The next possible suspect is unhealthy yeast. Though more uncommon today with the ready availability of fresh, properly stored yeast, unhealthy yeast can cause your ferment to sputter out unexpectedly.  If you're purchasing yeast from your local homebrew shop, make sure to check the 'best used by' date on the package, especially for liquid yeast, and it should go without saying that liquid yeast should be kept cool and stored in a refrigerator prior to use.  If you're using yeast that you've washed (saved) from a previous brew or harvested from a bottle, make sure to grow an appropriate starter to ensure the yeasts viability.  In the past, I've used liquid yeast that I've harvested and stored in my frige for over a year and have had good results, but believe me I had an extra vial of liquid yeast handy as a back-up. [Want to know more about how to become a yeast farmer? Then check out our article on How to Harvest and Grow Yeast from a Beer Bottle.] 

Last but not least, keep an eye on your fermentation and pitching temperatures. All yeast have their own fermentation sweet-spot temperature range, but let your ferment temp drift too low (depending on the particular yeast strain), and you may inadvertently cause your yeast to go into hibernation mode. On the other side, if you pitch your yeast to hot wort (110°F/43.33°C or higher), you may have accidentally killed off a good portion of the yeast cells, if not the entire culture.  Assuming the yeast does pull through it's trip to the sauna, pitching too warm can potentially create certain off-flavors in your beer like fusel alcohols, for example--- think rubbing alcohol.  On my first batch of beer, I novicely pitched dry yeast to a wort that was at least 100°F (37.78°C). I was lucky that the beer survived virtually unscathed, but I certainly don't take my chances today.   

I know- shoulda, coulda, woulda.  All those preventative measures are great, but you've got a stuck ferment now and your beer needs your help, so let's talk about how to rescue your beer from the potentially cloyingly sweet malt juice you've got now. 

First off, you may know that aggressively shaking your wort in order to aerate it just prior to or upon pitching your yeast is a good practice because it adds oxygen to the beer and helps your yeast get started and grow.  While this is true, it is the last time you want to intentionally add oxygen to your beer during the fermentation process.  In other words, giving the fermentor a vigorous shake after fermentation has already begun may not only lead to oxidizing your beer which can lead to shelf-life problems and cardboard flavors in your beer, it would also be considered yeast abuse- that's a class 6 felony and punishable by flogging while listening to Flogging Molly.   

Let's take a look below at a few ways you can unstuck your fermentation, going in order from most passive/laissez faire to the more hands-on options:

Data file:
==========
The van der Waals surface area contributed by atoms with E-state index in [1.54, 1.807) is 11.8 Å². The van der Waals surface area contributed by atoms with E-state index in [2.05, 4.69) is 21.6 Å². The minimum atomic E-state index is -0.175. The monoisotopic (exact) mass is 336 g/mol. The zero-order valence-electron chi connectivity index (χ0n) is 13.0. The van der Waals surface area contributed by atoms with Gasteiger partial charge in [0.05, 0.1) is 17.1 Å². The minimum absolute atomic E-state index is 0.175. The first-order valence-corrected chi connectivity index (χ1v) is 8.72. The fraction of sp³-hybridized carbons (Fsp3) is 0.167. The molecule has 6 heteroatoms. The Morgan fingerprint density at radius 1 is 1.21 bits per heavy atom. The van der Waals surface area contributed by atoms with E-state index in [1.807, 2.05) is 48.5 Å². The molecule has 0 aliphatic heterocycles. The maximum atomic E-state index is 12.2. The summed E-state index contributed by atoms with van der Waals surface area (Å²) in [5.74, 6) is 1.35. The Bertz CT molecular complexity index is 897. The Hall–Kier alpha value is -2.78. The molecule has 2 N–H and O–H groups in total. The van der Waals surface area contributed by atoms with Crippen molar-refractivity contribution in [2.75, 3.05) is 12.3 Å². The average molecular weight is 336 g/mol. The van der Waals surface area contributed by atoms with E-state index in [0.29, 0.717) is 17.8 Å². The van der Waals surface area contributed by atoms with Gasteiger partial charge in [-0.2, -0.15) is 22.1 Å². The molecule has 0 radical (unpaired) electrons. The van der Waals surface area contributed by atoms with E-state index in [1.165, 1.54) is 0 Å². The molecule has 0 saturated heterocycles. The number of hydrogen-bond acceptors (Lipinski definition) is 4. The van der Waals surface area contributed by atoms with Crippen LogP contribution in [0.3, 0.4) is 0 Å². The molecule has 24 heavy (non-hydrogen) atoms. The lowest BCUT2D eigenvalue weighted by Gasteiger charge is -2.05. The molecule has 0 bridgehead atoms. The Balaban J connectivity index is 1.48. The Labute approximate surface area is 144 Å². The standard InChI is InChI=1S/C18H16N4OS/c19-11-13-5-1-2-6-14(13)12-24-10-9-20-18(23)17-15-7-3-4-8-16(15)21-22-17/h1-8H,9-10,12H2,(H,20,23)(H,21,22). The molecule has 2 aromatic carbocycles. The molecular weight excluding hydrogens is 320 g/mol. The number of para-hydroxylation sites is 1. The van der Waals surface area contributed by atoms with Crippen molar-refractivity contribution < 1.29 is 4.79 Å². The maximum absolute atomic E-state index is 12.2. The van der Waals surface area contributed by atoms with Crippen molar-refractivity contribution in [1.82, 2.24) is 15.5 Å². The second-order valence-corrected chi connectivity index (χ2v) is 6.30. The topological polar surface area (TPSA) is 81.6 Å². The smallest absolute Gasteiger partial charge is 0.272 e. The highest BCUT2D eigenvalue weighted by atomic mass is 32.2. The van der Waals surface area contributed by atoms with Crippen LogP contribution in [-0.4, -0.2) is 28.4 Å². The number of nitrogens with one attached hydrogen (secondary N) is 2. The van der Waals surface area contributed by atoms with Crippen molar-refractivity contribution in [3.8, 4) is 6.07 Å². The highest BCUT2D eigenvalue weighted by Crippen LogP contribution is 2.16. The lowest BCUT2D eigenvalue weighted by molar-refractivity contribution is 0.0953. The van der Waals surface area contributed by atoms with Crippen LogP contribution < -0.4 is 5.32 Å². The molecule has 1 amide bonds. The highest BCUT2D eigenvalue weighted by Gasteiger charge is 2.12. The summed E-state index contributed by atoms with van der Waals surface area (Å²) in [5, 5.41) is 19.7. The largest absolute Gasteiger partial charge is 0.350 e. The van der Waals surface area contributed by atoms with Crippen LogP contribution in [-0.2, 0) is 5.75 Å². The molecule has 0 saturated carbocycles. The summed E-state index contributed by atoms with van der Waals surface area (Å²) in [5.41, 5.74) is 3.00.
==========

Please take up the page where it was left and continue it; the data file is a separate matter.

1. The Wait and See Approach: This is the first option not only because it requires the least amount of effort, but also because it's the most natural, least invasive, and, given enough time, will almost always work.  Fermentation is sometimes a stubborn wonder of nature, especially with high gravity beers or finicky yeast strains like Saison or Ringwood, and sometimes fermentation can take weeks longer than expected.  Even under the perfect conditions, just remember, yeast is working on it's own schedule, so have a homebrew and some faith, and let the yeast do its thing. 

2. Rockabye Baby: Try giving the fermentor a really slow, "gentle rock". No splashing and no bubble-making as you want to avoid oxidation. Hold one hand to steady the fermentor at the bottom of the bucket or carboy, and use the other hand to gently sway the beer back and forth a few times (not more than 5 or 6). The idea is to lovingly rouse the sweet little baby yeast from the bottom of the fermentor, giving them a gentle sway to coax them to get the job done. 

3. Some Like it Warm: In combination with the "Rockabye Baby" approach, consider raising your ferment temperature up a bit. Yeast tend to become more active at warmer (not hot) temperatures.  Of course every beer has a certain flavor profile to shoot for, and that profile in very large part depends on your fermentation temperature and schedule, but if you've got a stuck ferment, then it's worth possibly taking it above that ideal range if it means getting your beer back on track.  For example, if you're fermenting at 62°F (16.67°C), raise it to 68°F (20°C).  To avoid off-flavors, be careful not to push the temp too much above that particular yeast's ideal fermentation temp because you might not appreciate the fusels or fruity esters lurking on the warm side of the Force.